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Queens blues. volume (None) 192?-19??, October 29, 1937, Image 2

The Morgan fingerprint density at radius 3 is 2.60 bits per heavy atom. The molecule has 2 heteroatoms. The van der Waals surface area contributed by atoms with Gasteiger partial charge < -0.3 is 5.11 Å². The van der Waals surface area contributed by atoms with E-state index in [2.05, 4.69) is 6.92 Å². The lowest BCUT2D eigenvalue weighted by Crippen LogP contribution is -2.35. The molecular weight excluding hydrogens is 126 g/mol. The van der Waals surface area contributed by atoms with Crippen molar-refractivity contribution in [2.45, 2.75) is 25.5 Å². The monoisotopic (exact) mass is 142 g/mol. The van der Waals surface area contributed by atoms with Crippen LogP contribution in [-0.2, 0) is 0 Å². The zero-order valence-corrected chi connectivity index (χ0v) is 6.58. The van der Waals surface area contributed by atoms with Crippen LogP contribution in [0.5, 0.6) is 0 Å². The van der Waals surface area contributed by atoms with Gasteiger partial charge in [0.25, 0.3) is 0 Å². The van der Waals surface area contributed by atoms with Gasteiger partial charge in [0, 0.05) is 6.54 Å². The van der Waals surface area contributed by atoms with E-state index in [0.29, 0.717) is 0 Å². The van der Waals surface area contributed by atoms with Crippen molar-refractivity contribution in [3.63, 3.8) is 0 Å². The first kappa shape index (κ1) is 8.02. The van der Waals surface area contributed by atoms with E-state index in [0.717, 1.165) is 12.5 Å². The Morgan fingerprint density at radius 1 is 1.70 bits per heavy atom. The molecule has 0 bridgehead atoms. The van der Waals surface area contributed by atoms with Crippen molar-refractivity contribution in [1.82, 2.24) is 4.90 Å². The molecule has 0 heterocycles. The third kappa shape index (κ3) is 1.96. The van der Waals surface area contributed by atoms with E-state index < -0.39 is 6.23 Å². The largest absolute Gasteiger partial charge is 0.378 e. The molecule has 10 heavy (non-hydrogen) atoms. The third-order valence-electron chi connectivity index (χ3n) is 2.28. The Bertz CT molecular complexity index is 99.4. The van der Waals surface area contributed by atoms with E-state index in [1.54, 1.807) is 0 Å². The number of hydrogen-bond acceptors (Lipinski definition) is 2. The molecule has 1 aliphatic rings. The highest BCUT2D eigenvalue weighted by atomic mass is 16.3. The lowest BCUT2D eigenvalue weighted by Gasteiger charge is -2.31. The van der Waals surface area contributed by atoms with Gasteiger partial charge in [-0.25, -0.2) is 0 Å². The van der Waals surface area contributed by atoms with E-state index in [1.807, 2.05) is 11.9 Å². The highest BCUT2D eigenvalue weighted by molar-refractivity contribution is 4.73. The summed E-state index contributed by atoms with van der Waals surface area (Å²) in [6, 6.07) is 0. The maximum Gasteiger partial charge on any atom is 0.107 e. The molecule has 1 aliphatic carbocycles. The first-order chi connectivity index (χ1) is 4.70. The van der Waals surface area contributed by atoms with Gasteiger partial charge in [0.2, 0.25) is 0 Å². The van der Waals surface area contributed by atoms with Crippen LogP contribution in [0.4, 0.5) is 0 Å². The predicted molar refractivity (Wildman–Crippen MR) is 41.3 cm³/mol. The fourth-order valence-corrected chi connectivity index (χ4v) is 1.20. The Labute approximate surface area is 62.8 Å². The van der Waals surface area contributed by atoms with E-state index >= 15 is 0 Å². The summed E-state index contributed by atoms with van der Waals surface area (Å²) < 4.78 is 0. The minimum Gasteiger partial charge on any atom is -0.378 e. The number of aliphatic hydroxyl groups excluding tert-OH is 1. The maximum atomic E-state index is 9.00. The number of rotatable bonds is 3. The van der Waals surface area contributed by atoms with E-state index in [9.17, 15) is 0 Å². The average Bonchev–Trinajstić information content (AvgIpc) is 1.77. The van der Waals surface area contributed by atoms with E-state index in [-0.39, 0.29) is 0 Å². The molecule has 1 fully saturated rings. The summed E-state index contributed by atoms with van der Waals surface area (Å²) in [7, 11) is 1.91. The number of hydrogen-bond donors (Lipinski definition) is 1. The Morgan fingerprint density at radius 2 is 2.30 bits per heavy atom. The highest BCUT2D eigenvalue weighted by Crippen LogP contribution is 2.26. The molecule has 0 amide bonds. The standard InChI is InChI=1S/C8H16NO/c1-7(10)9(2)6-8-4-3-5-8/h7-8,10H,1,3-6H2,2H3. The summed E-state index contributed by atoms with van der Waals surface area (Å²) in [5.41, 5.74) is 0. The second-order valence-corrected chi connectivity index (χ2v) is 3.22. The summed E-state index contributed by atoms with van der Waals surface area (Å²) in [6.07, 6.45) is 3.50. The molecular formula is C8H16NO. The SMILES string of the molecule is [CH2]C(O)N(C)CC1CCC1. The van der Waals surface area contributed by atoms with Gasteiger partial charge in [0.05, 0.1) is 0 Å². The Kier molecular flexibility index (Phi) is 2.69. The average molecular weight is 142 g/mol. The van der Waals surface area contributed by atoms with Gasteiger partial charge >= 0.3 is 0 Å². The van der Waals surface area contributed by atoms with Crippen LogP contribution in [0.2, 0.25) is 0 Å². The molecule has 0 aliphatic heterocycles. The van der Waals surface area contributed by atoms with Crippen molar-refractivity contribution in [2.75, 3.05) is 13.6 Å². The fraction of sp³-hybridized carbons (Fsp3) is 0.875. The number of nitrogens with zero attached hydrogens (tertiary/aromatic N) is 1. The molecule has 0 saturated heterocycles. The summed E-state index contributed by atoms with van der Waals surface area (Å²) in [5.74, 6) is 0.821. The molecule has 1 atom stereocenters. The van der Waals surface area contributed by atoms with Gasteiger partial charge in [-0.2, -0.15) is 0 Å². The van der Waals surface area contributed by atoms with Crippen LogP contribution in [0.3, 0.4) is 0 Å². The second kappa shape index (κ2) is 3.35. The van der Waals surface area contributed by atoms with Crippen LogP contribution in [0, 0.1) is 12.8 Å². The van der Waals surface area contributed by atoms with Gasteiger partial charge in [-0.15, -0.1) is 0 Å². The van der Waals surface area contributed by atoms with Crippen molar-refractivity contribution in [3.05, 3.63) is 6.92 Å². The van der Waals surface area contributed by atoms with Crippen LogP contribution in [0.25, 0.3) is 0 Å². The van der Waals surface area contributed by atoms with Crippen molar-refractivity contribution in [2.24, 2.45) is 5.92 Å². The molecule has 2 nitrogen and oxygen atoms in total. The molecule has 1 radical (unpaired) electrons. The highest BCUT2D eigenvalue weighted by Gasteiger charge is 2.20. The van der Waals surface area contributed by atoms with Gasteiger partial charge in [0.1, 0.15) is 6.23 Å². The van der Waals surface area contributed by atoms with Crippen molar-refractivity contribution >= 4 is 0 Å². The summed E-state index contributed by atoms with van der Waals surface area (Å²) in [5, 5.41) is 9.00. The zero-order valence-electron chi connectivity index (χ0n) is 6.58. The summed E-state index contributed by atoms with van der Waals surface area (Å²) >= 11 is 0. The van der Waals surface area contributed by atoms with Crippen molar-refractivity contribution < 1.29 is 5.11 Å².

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mm 1 \c ii } -.'j Page 2 QUEENS BLUES October 29, 1937 QUEENS BLUES Member North Carolina Collegiate Press Association 1937 Member 1938 Plssodded GDlle6icite Press Distributor of GQlIe6icde Di6est Freshmen Speak REPRESENTED FOR NATIONAL ADVERTISING BY National Advertising Service, Inc. College Publishers Representative 420 Madison Ave. New York, N.Y. Chicago • Boston . San Francisco Los ANGELES - Portland - Seattle Founded by the Class of 1922 Published Semi-Monthly by the Students of Queens-Chicora College Subscription Rate: $2.50 the Collegiate Year STAFF Helen Hatcher Editor-iv^Chief Mildred Lowrance Business Manager Agnes Stout, M.A., Ph.D Faculty Advisor EDITORIAL Sue Mauldin Assistant Editor Martha Rayburn Associate Editor Annie Mae Brown — News Editor Elizabeth Gammon ....Feature Editor Marjorie Timms Exchange Editor Peggy Wiijjams ^ Social Editor Frances Marion O’Hair Alumnae Editor Helen Cumnock Sports Editor Agnes Gwaltney Day Student Editor Sally McDowell Boarding Student Editor Frances Hunter...-. Proof Reader BUSINESS DEPARTMENT Betsy Springer Assistant Business Manager Nell Sadler Advertising Manager Alene Ward Circulation Manager ADVERTISING STAFF Jane Davis, Ruth Hoggard, Betty Purser, Sara Keiger, Camille Hun ter, Jennie Ann Efird, Lucy Williams, Marilyn Brittain, Alene Ward, Betsy Tingley, Jane Wylie, Dot Muse, and Harriet Donnelly. REPORTERS Frances Gunn, Katherine K. Martin, Katherine M. Martin, Annie Laurie Anderson, Norma Moore, Betty Purser, Betty Fayssoux, Lib Porter, Kate Brown, Nancy Raley, Mary Lib Stevens, Betsy Tingley, Ileita Cald well, Sara Keiger, Henrietta Mclver, Frances Reins. Typist—Louise Faircloth FRESHMAN REPORTERS Virginia Blymer, Peggy Williams, Mildred Sneeden, Ermine Waddill, Tera Bailey, Mildred Taylor, Mildred Breedon, Nancy Lee Moore, June Escott, and Judith Killian. MATURITY We have all reached the state called, by most, maturity. But how mature are we in reality? There are numbers of varieties of maturity, and unless most of all of these are attained to a greater or less degree, we are yet mental, emotional, and spiritual children. How many of us honestly try to refrain from breaking the rules set down in the handbook, merely because we have been asked to cooperate in maintaining an orderly institution? Or, if we refrain at all, isn’t it be cause of the resulting penalty? How mature does this make us seem? When we are frequently sorely tempted to throw books to the winds and “bull” all afternoon, or dash off to the show, or do something else equally tempting at the expense of our scholastic progress, and give in, what measure of maturity do we show? And this does not condemn all except the “studs,” for writers do not often condemn themselves. Does a slight disagreement with teachers or friends cause depression or more violent after-effects? If so, we are far from being emotionally mature. Do we think of God as one to whom we may take our least as well as our greatest problems, with the assurance that He will do what is best for us? Or do we still think of Him as we did when Children—the One who sees every wrong thing we do, and gloats over our punishment? Maturity includes these things. Are we Mature? FORWARD! Dr. Godard has recently issued to some of the student body a request to act as subjects in an “investigation of extra-sensory perception.” This marks Queens-Chicora as a part of a forward-moving movement which is of interest today in all parts of the world. Psychology and its concepts are of the greatest interest and value to all thinking people. It is con stantly changing our teaching methods and the psychology of our relations with other people in any way in which we come in contact with them. It should be of great interest to everyone of us to know more about the human mind and its intricate workings. First impressions aren’t always lasting ones. Few Freshmen ever re tain in their minds the vivid pictures of college life which they form during those exciting weeks of orientation and general confusion. As the wel coming banquets and teas become less frequent, and the thrill of making new friends of girls from far and near places begins to lessen, the Freshman class realizes with startled gasps that math, and French, and biology are waiting, with impatient scrowls, to snare each unsuspecting victim in a knot of monotony. The majority of the impressions of Queens-Chicora seem to be favorable. That popular Freshman Class Chair man, Mildred Sneeden, is delighted with the friendliness of upper class men and faculty. She also speaks highly of the loyalty and co-opera tion among her own class. “Loquatious” Mary Payne, who is now spending her days and nights thinking up original ideas for the Freshman stunt, calls it “the most scrumptuous college I’ve ever be longed to.” Sarah Thompson, High land’s gift to that great art of orig inality, is impressed with the teachers and the stove-pipe hats that girls in these parts wear. She is in love with Mary Currie and the way she “does” Sarah’s hair. Peggy Williams is in favor of everything but the food- she seems always to be hungry. Vir ginia Morrison has only one objection —the morning bell. All in all. Queens seems to measure up to the best expectations of this year’s new class. It is a sure sign that the class will live up to its present good name. This is only one way in which we are showing our alert attitude toward all information and progre.ssive research which will bring us nearer to scientific truth. This attitude of mind should be extended to all departments of our learning and activity. An open mind is the first requisite of a student. Painstaking investigation carried on without bias in any activity of life will be rewarded with greater knowledge. To college women knowledge should be one of the most Important objects in life. Our school subjects can be treated in just this way. Dr. Godard h&s issued to us a challenge. We should find in it an inspiration to live up to, a goal to achieve. Exchange Wellesley boasts of two spinster clubs. One is the “No Rata Datas” with the bleeding heart as its club flower and “Solitude” as its theme song. The other club, “Forgotten Women,” honor the bachelor button and the lyric, “All Alone.” Taking their cue from Esquire, each prays “not only for myself but, dear Father, please send my sister a brother-in- law.” —The Torch. Understanding “What have you done,” St. Peter asked “That I should admit you here?” “I ran a paper,” the editor said, “At my college for one long year.' St. Peter pityingly shook his head And gravely touched the bell. “Come in, poor thing, select a harp. You’ve had your share of Hell! —From Los Angeles Collegian A girl can be very sweet when she wants—the average co-ed thinks that a flat tire is all right if he has the jack—the difference between an insane asylum and a university is that you have to show improvement to get out of the asylum — you’ve never really been around until you’ve been through a revolving door—as the worm said to the sparrow on the last swallow: “I’m about all in.” —The Taller. Modern Maxims The difference kinds of sense are common sense and nonsense. Etc., a sign make others think you know more than you do. Tangerine: loose-leaf orange. Vacuum: nothing shut up in a box Love is a game often resulting in a tie. The wife of a duke is a ducky. For anti-flu patients: “To prevent head colds, use an agonizer to spray your nose until it drops into your throat.”—W atchtower. —The Colonnade. Candid Camera Georgie Underwood-Senior-Business Manager of Coronet; steady worker. Seems to have the interest of Phi Delts at heart. Sally McDowell. One of the most attractive girls on campus, A smile as sunny as her hair. Alpa Delta Pi. Martha Elizabeth Alexander—Maid of Honor in last year’s May Court. Always well-dressed. Edith Gallant—Ultra-ultra clever. Dean’s list. Charlotte’s bid for Scholarship Honors. Mary Brooks Folger—“Brooksie”— another campus beauty from Mc Intyre’s test. Alpha Gam pledge. Jennie Ann Efird—One of our cutest. Tres petite and chic. A fav orite with all. Carolina, Davidson, Navy claim her attention. CKatter Book Reviews Of All Places, the Abbe children’s new book, was recently given to the Book Tea Group by Miss Harrell. Ratience, Richard, and John Abbe are the children of James E. Abbe, Internationally known photographer, and his wife. Pally Platt, formerly of the New York stage. The children have traveled like gypsies since their birth. They recorded their adven tures in their first book. Around the World In Eleven Years. In their New work the children tell what has happened since they left the Colorado ranch: how they stayed for a while in Connecticut, became “famous” authors, auto graphed books in New York and Bos ton, were overtaken by movie scouts, journeyed west and settled down in Hollywood with Mama while Papa dashed off to report the Spanish war. We are introduced to Hollywood’s Kings, queens and clowns through the unpredictable eye of childhood and the results are close-ups you’ll never see on the screen. Yet Patience and her brothers are not debunkers. For more often than not they like these famous friends they have made; Gable, Taylor, Muni, Cantor, Temple, Spankly and dozens more, both ladies and gentlemen. As Harol Hansen of the New York World-Telegram, said, “It is a barrel of fun!” Poor Evelyn! she looked awfully lonesome sitting in the Little Store on her birthday late in the afternoon and still no word from P. C. By the way, did it really come the next day? Mimi, did you ever answer the let ter from the boy who saw your rat week picture in the paper? What faculty member asks for her taxi drivers by number? We hear that Alene is wearing a fraternity pin these days. They say it’s a doctors, too! There must be a reason why Mar jorie Timms has been home every week-end so far this year. Would it have anything to do with that new picture on her dresser? Missing from South Dormitory at 6:30 and 10:00 every night—Adelaide Fisher. Doesn’t she ever run out of conversation? Helen and Sally have that coopera tive system with their Pika pin. Grace Clarks says she certainly wishes she had gone to the Myers Park Presbyterian Church. He did look grand! Evidently Frances Stough’s Grand pa found the Fountain of youth! That letter from the seminary brought back memories of the sweet summer time, eh, Katherine? Who was the lucky girl who rated a “hello” from our A&P Robert Tay lor down town the other day? Looks like the party was a high success. Sara Thompson says she had the best time she ever had in her life. What a situation! Jager left her man here with the Bingham menace and went off with Sally’s David. And have you heard about the Sophomore whose ex-flame sold her picture to the current heart-throb? By the way, Evelyn, did you really hear from P. C. the day after your birthday? Incidentally, did you con vince Elmore that it was your birth day? Jane and Zoe must have had a wonderful week-end at Carolina. In fact, so wonderful that we’re worried about that message that Jane was to have delivered for Lil Smith. We’ve been told that Hilda Mc Manus is doing everything well now. They say that Trip has acquired a number of gray hairs since she met that cute aviator. That gift from Carlysle is quite the nicest thing yet, eh, Gunny? Everyone is still wondering if the Pika who congratulated Hazel is real ly her big brother? Orchids On Your Budget is the answer to the many questions received after Live Aline And Like It, Miss Hillis’ first book. Some of these ques tions were on this order: How were they to live smartly on ivhat they had? Miss Hillis in turn asked, “Are you poor, or do you just think you are, and what difference does it make anyway?” The feelings of poverty isn’t a matter of having a small income, so much as being behind with your bills, or not making your income stretch over the things you want. Not knowing how to pay the grocer can spoil even the taste of champagne. If it doesn’t, it ought to. Once you accept the gloomy fact. Miss Hillis states that you can have as good a time on a slim budget as a fat one, (well, almost as good a time). The idea is to live within your means, and if you do it com fortably and with out too much worry the methods and records seem unim portant. It is being poor dowdily that gets you down, but that no one would need to do that after reading this book Being smart on a limited income is an amusing game with winnings that are worth getting. You’ll find all the rules in the pages of this book. Miss Hillis believes in having or chids, theatres, parties, trips, per manent waves, and even football games—and “miscellaneous” is the item that puts these orchids on your budget. Did you ever stop to think how many times you use the personal pro noun “I” in everyday conversation? And how many people with whom you talk, are really interested in you? When you see a group photograph that you are in, whose picture do you look for first? Are you really in terested in other people? Why should others be interested in you unless you are interested in them? You are right. They aren’t! There are many who have not read Dale Carnegie’s remarkable book How to Win Friends and Influence People who really need it. All of us should read and absorb every word of this personality changing little book and practice its rules. The whole theme is that of becoming genuinely interested in others and winning friends. When we have our friends, we may influence them. Dale Carnegie puts down with un usual appeal, the principles that everyone from Dorothy Dix to emi nent psychologists have been telling us for years; and the fact that about 500,000 copies of this non-fiction book have been sold, proves its popularity as being one of the outstanding books of the decade. The Book Tea Group of the Spec tator Club chose this as one of the first three books of the year to buy {Continued on page three) Ji